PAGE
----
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Heaven    by Ian Stewart & Jack Cohen order for
by Ian Stewart
Order:  USA  Can
Aspect, 2004 (2004)

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* *   Reviewed by Hilary Williamson

On the planet No-Moon, we meet highly empathetic Neanderthal traders (long since evacuated from Earth) Smiling Teeth May Bite (May for short) and her friend Stun, as they wait for polypoid Second-Best Sailor to hit port - he's late as usual. Polypoids are delightful creations of the authors, as are all the sentient aliens in this novel. Male polypoids sail their boats 'from the safety of the water' and suit up to dare the surface, while their females are secretly sentient reefs who make the best electronics in the galaxy. Second-Best Sailor's mom is Crooked Atoll - all of it.

May feels forebodings 'that a great beast is coming to this world' and shares them with her mate Sharp Wit Will Cut on their Precursor starship (Precursor technology is ubiquitous, though not well understood). May's right. 'Cosmic Unity' is en route with a large space fleet, intending to 'bring the memplexes of universal joy and tolerance to yet another grateful world'. Sensing what's ahead, the reefwives make a decision ... 'Implacable resistance.' Along with plans to fight back, they bargain with the Neanderthals to evacuate a group of their males, along with living pieces of wife coral, to colonize another planet. Unfortunately they pick Aquifer. Unbeknownst to the Neanderthals, a secret Cosmic Unity monastery lurks under its northern polar ice cap.

On a ship with the space fleet, we meet a devout believer, an ordinary human named Servant-of-Unity XIV Samuel Godwin'sson Travers. Sam spends his shipboard time duplicating tools, whose purpose is unknown to him, along with regular worship in the multi-species 'Assembly of Joy'. Suddenly Sam is promoted to train as a 'healer' and sent to the Aquifer caverns, where he is soon assigned the responsibility for the spiritual health of a stubborn young Neanderthal girl. Gradually Sam learns things about his faith that challenge his beliefs. He discovers that he's being trained to act as a member of a future Inquisition, and is surprised by the nature of his religion's 'Heavens'. Violent clashes quickly accelerate on both Aquifer and No-Moon. Struggling to cope, the Neanderthals discover that their Precursor ship has surprising powers, once its crew reaches a certain 'ethical threshold'.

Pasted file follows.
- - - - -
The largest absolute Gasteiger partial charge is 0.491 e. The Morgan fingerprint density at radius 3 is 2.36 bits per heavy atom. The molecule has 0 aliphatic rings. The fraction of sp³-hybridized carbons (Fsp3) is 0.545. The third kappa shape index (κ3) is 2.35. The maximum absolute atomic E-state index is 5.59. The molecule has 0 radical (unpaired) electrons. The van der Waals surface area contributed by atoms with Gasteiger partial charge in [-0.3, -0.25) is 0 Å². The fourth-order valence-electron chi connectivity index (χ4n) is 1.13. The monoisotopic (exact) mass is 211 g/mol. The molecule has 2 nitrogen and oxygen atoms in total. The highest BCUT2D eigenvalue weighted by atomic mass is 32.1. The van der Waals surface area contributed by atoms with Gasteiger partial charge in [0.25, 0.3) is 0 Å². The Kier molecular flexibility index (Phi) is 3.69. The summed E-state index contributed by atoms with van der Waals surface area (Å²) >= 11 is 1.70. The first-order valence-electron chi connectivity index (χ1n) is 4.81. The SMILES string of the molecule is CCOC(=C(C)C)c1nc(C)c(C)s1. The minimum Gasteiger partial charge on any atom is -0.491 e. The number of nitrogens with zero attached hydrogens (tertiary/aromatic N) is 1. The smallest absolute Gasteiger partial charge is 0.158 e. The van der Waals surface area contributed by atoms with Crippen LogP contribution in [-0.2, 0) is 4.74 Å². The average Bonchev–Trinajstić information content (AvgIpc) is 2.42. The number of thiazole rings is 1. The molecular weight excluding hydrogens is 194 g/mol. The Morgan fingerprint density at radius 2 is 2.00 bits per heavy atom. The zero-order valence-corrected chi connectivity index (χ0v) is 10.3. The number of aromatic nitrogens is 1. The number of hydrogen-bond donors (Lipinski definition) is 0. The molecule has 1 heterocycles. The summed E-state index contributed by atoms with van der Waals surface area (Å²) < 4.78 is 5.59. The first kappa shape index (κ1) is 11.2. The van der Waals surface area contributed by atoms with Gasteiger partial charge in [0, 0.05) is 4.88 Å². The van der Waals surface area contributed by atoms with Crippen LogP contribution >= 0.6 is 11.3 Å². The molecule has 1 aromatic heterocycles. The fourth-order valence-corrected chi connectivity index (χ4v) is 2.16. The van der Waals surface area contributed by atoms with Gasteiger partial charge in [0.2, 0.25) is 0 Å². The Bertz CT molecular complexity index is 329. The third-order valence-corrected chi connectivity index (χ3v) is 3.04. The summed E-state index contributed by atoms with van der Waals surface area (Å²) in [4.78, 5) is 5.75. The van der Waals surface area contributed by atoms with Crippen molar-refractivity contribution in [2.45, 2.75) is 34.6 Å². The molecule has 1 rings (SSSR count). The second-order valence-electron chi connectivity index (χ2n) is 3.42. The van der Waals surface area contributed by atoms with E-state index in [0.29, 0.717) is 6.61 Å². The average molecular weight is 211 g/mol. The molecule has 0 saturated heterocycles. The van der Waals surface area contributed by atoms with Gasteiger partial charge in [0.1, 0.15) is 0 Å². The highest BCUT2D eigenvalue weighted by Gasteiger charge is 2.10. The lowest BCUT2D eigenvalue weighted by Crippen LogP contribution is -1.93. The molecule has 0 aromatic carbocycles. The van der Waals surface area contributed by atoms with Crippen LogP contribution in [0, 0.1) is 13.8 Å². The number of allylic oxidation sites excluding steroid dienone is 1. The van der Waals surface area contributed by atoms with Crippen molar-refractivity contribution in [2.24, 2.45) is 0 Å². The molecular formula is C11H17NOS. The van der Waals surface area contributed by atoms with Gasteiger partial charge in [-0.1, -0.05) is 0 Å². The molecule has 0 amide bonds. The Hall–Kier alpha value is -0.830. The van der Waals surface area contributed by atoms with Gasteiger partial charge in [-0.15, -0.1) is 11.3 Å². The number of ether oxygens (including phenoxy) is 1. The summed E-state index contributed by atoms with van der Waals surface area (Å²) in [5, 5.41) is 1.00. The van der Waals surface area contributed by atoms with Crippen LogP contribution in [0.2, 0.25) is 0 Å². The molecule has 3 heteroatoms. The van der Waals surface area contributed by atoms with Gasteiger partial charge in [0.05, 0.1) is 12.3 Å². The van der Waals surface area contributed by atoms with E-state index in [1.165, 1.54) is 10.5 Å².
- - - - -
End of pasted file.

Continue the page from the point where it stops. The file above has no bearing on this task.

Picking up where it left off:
There's a strong satirical flavor to this SF novel, and an amazing variety of intelligent life in its universe, from Neanderthals and polypoids to a sentient pond and the galaxy itself. Though fascinating, their descriptions and the authors' ongoing philosophical commentary, do slow down the story. But it's worth the effort to persist to an ending in which a young polypoid named Fat Apprentice changes the course of history. Sam gains wisdom, quoting 'We should not reject the good because it has been attempted badly' and founds a new religion. And new life blossoms in the devastation that is No-Moon - in a young ('a mere twelve billion years old') Galaxy renewed to health.

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